PUBLIC SECT0R: Enfield looks to TV quiz show for inspiration

Enfield Council has launched a campaign based on the TV quiz show Who Wants to Be a Millionaire? catch phrase 'phone a friend', to better explain its services to residents.

Enfield Council's At Your Service campaign is aimed at providing information to the north London borough's residents about key council services.

Posters based on the Who Wants to Be a Millionaire? format aim to encourage residents to see the council as a friend in its provision of services.

Enfield Council PRO Andy Kealing said the campaign was part of a drive to make the council 'more customer-focused than it was in the past'.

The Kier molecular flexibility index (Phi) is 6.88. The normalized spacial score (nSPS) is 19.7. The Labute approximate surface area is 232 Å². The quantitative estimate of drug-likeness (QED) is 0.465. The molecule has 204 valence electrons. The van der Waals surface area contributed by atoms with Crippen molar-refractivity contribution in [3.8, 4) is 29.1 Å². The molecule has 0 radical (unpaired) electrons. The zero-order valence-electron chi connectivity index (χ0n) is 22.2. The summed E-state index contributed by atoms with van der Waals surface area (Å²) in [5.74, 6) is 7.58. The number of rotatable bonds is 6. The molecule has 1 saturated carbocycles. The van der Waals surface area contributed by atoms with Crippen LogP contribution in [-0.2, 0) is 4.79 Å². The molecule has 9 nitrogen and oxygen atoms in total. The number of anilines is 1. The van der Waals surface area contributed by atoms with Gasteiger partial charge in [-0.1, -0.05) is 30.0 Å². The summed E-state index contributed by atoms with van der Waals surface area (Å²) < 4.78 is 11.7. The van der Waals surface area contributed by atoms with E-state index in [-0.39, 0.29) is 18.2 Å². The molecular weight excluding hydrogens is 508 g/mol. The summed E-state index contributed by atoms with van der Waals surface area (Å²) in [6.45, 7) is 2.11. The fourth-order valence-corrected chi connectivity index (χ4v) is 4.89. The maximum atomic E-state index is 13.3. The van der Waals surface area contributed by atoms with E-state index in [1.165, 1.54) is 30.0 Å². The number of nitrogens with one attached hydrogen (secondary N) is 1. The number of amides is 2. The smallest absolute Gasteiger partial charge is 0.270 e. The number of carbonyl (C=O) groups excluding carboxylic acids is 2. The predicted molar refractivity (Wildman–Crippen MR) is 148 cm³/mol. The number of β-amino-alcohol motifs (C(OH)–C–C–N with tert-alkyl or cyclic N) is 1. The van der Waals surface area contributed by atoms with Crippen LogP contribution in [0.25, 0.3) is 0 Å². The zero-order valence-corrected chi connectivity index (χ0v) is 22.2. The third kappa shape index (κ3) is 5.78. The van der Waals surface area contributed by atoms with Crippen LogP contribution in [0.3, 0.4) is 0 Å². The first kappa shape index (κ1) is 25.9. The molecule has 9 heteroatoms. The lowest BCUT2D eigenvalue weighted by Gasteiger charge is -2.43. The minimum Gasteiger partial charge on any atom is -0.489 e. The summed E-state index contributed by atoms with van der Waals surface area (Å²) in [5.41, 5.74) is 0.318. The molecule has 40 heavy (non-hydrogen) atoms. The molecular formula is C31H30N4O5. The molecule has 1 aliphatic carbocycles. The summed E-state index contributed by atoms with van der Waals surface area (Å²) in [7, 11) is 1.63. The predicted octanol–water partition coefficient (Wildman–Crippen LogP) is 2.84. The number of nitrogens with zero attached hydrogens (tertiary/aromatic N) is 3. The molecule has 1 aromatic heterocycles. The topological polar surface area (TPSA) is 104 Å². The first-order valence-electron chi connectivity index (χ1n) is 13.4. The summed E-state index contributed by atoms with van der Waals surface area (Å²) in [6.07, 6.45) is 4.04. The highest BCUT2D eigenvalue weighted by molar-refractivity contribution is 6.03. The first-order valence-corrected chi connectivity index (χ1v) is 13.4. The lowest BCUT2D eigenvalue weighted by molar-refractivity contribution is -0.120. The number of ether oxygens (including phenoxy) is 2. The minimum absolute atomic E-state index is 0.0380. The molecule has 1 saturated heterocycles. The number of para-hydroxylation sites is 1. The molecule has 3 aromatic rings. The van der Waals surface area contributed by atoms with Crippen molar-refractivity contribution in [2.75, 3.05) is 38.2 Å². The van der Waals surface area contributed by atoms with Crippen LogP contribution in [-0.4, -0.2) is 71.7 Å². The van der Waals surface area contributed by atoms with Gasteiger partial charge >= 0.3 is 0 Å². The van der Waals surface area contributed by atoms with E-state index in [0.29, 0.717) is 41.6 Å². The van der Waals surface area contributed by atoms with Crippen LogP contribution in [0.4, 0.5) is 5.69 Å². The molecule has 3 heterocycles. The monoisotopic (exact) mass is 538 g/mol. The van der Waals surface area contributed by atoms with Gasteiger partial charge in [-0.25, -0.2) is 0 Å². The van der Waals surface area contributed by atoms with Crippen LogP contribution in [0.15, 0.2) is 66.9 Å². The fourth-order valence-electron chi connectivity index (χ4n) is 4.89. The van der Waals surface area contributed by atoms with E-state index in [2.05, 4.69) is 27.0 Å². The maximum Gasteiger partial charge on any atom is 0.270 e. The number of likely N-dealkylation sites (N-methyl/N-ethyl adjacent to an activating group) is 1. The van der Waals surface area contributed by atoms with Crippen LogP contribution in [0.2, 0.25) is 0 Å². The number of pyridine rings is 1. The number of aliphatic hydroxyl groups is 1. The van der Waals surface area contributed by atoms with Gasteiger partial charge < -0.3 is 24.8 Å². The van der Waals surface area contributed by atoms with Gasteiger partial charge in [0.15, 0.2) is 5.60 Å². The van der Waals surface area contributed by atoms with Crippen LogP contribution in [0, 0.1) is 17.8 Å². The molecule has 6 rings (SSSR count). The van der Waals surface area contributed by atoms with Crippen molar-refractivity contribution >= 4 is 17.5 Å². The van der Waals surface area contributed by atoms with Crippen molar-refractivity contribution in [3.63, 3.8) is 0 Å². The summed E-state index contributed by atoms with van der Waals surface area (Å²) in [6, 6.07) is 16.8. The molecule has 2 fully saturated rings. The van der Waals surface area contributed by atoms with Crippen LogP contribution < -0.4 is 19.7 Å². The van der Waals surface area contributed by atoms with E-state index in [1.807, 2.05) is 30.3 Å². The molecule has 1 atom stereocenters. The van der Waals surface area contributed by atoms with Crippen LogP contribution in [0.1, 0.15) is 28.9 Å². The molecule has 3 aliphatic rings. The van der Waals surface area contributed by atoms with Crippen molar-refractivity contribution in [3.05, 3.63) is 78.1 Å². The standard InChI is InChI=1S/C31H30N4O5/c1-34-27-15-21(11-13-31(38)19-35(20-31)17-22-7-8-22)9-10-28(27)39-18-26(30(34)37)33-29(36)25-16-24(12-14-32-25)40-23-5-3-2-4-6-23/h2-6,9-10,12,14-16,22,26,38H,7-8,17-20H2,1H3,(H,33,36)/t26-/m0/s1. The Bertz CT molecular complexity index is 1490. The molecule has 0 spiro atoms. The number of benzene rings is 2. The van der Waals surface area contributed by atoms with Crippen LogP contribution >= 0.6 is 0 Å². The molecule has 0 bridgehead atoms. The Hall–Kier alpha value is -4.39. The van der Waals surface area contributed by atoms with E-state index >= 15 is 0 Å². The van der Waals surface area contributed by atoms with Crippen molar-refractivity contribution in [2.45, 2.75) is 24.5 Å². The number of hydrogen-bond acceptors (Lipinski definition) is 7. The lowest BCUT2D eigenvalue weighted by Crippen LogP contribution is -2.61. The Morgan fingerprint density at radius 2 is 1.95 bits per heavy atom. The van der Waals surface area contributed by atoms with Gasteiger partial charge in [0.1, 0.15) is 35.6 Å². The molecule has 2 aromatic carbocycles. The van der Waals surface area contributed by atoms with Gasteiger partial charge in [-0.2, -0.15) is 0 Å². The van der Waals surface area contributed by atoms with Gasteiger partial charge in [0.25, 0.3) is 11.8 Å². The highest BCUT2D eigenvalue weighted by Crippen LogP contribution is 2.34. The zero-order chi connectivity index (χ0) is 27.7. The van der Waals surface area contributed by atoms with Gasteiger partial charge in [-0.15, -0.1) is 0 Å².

'It's also about exploiting the potential that Enfield has in terms of media relations, whether with local, regional or national press and media,' Kealing added.

Conservative council leader Micheal Rye said of the campaign: 'The people who pay for council services, local taxpayers, have a right to know about the services available to them - and how they can access these.'

This comes in contrast to Rye's comments last year when he became leader.

He notoriously told PRWeek at the time that 'PR is not a priority for the Conservatives in Enfield'. (PRWeek, 17 May 2002).

This 'friendly' campaign by by Enfield follows a damning report by the Audit Commission highlighting the lack of trust residents felt for councils.

The report found that 48 per cent of the public do not trust their local council, and that a perception of poor management and a lack of interest in people's views were behind the problem. In the report, Audit Commission chairman James Strachan challenged local authorities to improve their PR (PRWeek, 30 May).

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